Understanding Dry Eye Syndrome & MGD

Understanding Meibomian Gland Disease (MGD)

For over 60 years, the term “Dry Eye” has been generally applied to a variety of uncomfortable eye surface problems, much in the same way the term back pain is generally used. The eye feels uncomfortable, but the cause is unknown. Dry eye symptoms have primarily been thought to be a direct result of the eye’s inability to produce the proper amount of natural tears, but we now know that is not the case for many dry eye sufferers.

Today, the leading cause of dry eye is known to be Meibomian Gland Disease (MGD) for over 86% of patients who present with symptoms, such as discomfort, redness, tearing, gritty or burning sensations and blurry vision. While MGD is chronic and progressive, if caught early, it can be effectively treated to stop the progression and maintain optimal eye health.

When Does MGD Occur?

MGD occurs when the meibomian glands, located in the eyelids, do not sufficiently produce and release the oils needed to protect and maintain a healthy tear film. This causes the watery layer in the tear film to evaporate. Thus, the problem for many dry eye patients is not inadequate tear production, as thought for so many years, but a lack of oil production that ensures the protective integrity of the tear film is maintained on a daily basis.

While more prevalent in older adults, MGD can occur at any age. In addition, improved detection methods have shown that MGD can occur in young adults and children, possibly because of the common use of digital display devices today. Excessive use of display technologies can lead to infrequent blinking, called “evaporative stress”.   Infrequent blinking creates a demand for more lubrication on the eye, stimulating more oil production from the meibomian glands.  Over time, this leads to thickening of the oil, blockage of the gland opening and shutdown of oil production in the gland.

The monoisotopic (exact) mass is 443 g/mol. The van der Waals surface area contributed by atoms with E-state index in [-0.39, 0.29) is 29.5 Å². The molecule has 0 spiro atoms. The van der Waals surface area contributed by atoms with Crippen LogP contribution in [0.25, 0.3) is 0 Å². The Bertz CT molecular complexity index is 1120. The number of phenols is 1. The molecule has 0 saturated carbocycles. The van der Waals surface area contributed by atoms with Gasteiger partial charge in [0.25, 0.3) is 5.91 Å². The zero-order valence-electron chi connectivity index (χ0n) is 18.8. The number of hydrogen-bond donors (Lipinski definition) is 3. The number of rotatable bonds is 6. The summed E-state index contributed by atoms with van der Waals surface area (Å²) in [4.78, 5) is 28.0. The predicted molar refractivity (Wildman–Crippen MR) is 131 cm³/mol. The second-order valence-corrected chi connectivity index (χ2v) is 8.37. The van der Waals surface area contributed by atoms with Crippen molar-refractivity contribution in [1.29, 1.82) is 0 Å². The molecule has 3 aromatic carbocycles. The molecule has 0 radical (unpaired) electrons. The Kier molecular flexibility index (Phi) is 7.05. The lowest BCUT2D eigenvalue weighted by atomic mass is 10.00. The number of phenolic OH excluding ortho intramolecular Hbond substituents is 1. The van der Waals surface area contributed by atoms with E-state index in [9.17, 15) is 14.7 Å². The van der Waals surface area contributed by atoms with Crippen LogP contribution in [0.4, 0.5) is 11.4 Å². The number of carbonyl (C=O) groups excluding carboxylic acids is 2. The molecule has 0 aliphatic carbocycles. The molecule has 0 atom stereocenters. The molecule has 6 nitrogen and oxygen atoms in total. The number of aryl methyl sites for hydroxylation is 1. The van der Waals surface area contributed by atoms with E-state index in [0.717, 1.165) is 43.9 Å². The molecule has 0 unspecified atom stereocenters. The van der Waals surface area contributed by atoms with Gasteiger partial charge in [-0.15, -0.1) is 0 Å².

MGD – A Growing Problem with Serious Consequences

The cause of MGD has been attributed to evaporative stress from infrequent blinking, which leads to thickening of the oil, blockage of the gland opening and shutdown of oil production in the gland over time. Various factors including the accumulation of debris that blocks the opening of the meibomian glands and infrequent or incomplete blinking can impact normal gland function. When MGD is present and left untreated over time, meibomian gland function is compromised. The gland content becomes stagnant and eventually, permanent gland loss occurs.

MGD is a chronic, progressive condition and should be detected and treated as early as possible.

Learn More About Treating MGD

Normal Gland Structure

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Gland Shortening and Loss

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Significant Gland Loss

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Severe Gland Loss

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Understanding Meibomian Gland Blockages

When the meibomian glands become blocked or their function is inhibited as a result of infrequent or incomplete blinking or other factors, they stop working. When the meibomian glands stop working, the oily layer protecting the tears becomes insufficient in thickness and quality.